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Tuition at Erie Community College to increase by 3.5 percent

Tuition at Erie County Community College will increase to $4,900 in 2017-18 -- 3.5 percent more than the current tuition of $4,733.

Trustees voted unanimously Thursday morning to approve a $110.8 million budget that includes a tuition hike for the seventh straight year.

Tuition has grown by 43 percent since 2010, which is the last time that ECC students did not see a year-to-year tuition hike.

"I don't think any of us take lightly the idea of increasing tuition," said Stephen Boyd, a trustee. "But we live in a world that we don't control the birth rates, and therefore we can only do so much with respect to controlling enrollment, which has so much much to do with our budget."

Average tuition for 30 community colleges in New York was $4,366 in 2016-17. ECC's current tuition is the fourth highest in the state behind Nassau Community College, Suffolk Community College and Tompkins-Cortland Community College.

The approved budget will increase spending from $108.5 million in 2016-17. All of the increase is due to a $2.4 million project funded in the 2017-18 budget to overhaul the college's human resources, finance, student services and payroll computer systems. The board is looking to award a contract to Workday to install "enterprise resource planning" software.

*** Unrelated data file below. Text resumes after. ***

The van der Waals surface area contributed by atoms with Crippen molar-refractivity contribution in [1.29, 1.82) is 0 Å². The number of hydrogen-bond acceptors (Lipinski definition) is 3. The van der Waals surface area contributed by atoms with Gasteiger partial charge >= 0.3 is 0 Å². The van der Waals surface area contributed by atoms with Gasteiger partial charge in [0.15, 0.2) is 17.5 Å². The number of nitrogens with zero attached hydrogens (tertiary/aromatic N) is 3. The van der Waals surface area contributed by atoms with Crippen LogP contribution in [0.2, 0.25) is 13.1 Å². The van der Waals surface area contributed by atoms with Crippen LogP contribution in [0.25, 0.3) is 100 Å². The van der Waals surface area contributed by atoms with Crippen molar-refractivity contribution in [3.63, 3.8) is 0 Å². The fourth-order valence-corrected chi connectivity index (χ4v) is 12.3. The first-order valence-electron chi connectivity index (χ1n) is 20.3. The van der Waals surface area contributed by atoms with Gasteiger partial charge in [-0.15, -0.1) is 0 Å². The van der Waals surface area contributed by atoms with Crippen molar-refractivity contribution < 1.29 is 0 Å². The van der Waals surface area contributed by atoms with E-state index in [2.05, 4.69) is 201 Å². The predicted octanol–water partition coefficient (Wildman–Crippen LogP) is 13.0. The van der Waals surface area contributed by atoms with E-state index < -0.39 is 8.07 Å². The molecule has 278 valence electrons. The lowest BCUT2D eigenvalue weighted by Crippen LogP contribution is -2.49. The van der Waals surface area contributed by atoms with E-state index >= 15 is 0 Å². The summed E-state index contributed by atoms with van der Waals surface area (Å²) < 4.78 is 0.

ECC's current system, last upgraded in 2003, is outdated, hamstringing efforts at the college to improve productivity and analyze data critically, according to administrators and trustees.

Tuition increases have coincided with enrollment declines at the three-campus college of roughly 10,000 students. ECC relies on tuition revenue for about half of its revenue. The other half comes from a mix of Erie County sponsorship funds and state aid, and those sources of funding have remained relatively flat.

State legislators agreed in April to increase base aid to community colleges by $50 per full-time equivalent student. But the base aid, which will be $2,747 per student, is based on enrollment numbers, so even with an increase in the rate, most community colleges, including ECC, were still losing on the total amount of state aid they receive year-to-year. State University of New York officials estimated the loss to the 30 community colleges statewide at $16 million. At ECC, it is $341,636.

At the same time, fewer enrolled students also amounts to fewer tuition dollars. ECC officials anticipate another 2 percent decline in enrollment in 2017-18.

Some trustees pointed out that even with the latest increase, state and federal financial aid programs will cover the full cost of tuition for many ECC students. Trustee Timothy C. Callan said that reality gave him "a little bit of solace" in voting to approve another tuition increase.

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